The survey recorded the average annual household income at E£58 000 (US$3 473) in 2017/18, against E£44 200 (US$2 646) in 2015, while average expenditure increased to E£51 400 (US$3 077) annually, compared to E£ 36 700 (US$2 198) in the previous survey in 2015. It also showed that only 18.6 percent of household expenditures went to housing expenditure. In addition, only 61.6 percent of Egyptians own a home, and the rest rent it.
The annual demand for new domestic housing units reaches 500 000 units a year. Egypt needs to build 300 000 units annually to accommodate new families, and 254 000 units should be provided to bridge the gap created in the past five years. Besides offering 90m2 apartments on 20-year instalments through the mortgage system, the CBE’s mortgage finance initiative also allows for several other housing schemes. Those whose income is less than E£1 500 (US$90) have the option to rent and the CBE is also offering 20 000 apartments through the professional syndicates to their members. Other units have been designed for those who have reached the age of 55 and make more than E£5 000 (US$299) monthly.
Houses prices are rising because of the economic conditions and economic reforms. As a result of the devaluation of the Egyptian pound, and import restrictions, construction costs have increased, driving up the price of finished units. Building materials such as steel and cement have been particularly susceptible to volatile market forces, as shortages in domestic supply have forced builders to turn to imports.  As a result, on May 2019, the CBE launched an initiative to meet the demands of middle income people to own a unit with a reasonable payment plan, and this is in continuation of the previous initiative launched in 2014 to support those who cannot afford a mortgage to buy housing. It has allocated E£50 billion to finance middle income people to purchase housing units with mortgage finance in support of the real estate sector and in response to demands of developers.
 CAPMAS. Income, Expenditure and Consumption Survey. https://www.capmas.gov.eg/Admin/News/PressRelease/2019731102549_%D9%83%D8%AA%D8%A7%D8%A8%20%D9%85%D8%A4%D8%B4%D8%B1%D8%A7%D8%AA%20%D8%A7%D9%84%D8%AF%D8%AE%D9%84-30-5-2019.pdf (Accessed 15 August 2019).
 Mounir, S. (2018). Social housing: better homes in Egypt. 16 February 2018.
 American Chamber of Commerce in Egypt. Filling the Housing Gap. https://www.amcham.org.eg/publications/industry-insight/issue/2/Filling-the-Housing-Gap (Accessed 15 August 2019)
 Al-aees, S. (2019). CBE allocates EGP 50bn for mortgage finance for middle-income people. 7 October 2019.
Most of the housing investments in the country are in the main locations and city centres, in addition to establishing gated communities on the borders of Cairo.
The Minister of Housing, Utilities, and Urban Communities, Assem El Gazzar, announced that about 700 000 housing units have been established in the state’s social housing programme, which aims to enable the low income segment to obtain a decent housing unit. He pointed out that the programme seeks to cater for all target groups and meet their demands.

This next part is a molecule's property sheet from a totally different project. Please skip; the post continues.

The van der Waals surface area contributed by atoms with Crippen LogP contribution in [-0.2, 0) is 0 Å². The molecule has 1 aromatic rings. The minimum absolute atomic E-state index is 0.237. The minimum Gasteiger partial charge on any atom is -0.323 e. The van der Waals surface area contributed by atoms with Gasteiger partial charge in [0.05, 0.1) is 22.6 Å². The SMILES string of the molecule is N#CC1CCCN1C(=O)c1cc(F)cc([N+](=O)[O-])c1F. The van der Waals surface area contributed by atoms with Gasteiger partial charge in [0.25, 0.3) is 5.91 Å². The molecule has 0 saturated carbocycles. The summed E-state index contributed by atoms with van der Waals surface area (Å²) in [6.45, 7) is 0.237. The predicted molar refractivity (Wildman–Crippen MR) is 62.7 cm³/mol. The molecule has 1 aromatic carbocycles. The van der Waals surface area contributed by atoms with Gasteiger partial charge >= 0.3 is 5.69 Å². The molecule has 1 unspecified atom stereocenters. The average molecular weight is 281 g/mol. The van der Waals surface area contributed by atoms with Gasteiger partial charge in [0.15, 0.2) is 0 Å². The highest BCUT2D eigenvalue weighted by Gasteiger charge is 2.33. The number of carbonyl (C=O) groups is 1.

Social housing is one of the main issues on the president’s agenda. Accordingly, the Egyptian government has spent E£20 billion (US$1.2 billion) to improve unsafe areas and provide decent housing for the residents of these areas. According to the Ministry of Housing, Utilities and Urban Communities around 40 percent of the Cairene population is living in informal settlements and about 70 percent of urban areas in Egypt are unplanned. The government has already launched its Development of Slums project, which aims to develop 1 100 slum areas by 2022. This is in addition to the 130 slum areas that have already been developed since 2016.
According to CAPMAS, the total number of residential units executed in 2017/18 raised by 2.9 percent to 326.3 thousand units with a total cost of E£106.9 billion (US$6.4 billion). Economic housing came in first place with 169.8 thousand units (52 percent) in 2017/18, compared to 186.2 thousand units (58.7 percent) of the total implemented units in 2016/17. The government sector built 105.1 thousand units of the total economic housing units built this year(One Million Units Project), 82.1 thousand units were built in 2017/18. The number of units in the Dar Masr housing project reached 13 thousand units.
The government has spent E£14 billion (US$0.84 billion) to eliminate unsafe slums since 2014 – and half of this budget has been spent on projects during the past year only. By December 2018, Port Said governorate was declared free of unsafe slums areas.
 Investgate. (2019). Gov’t Targets Doubling Egypt’s Habitable Areas: Minister. https://invest-gate.me/news/govt-targets-doubling-egypts-habitable-areas-minister/ (Accessed on 30 July 2019).
 Reda, L. (2019). Social housing development progress report: How far have we come? 4 January 2019. Egypttoday.
 CAPMAS. (2019). Bulletin of housing in Egypt. https://www.capmas.gov.eg/Pages/Publications.aspx?page_id=5104&YearID=23415 (Accessed on 15 August 2019).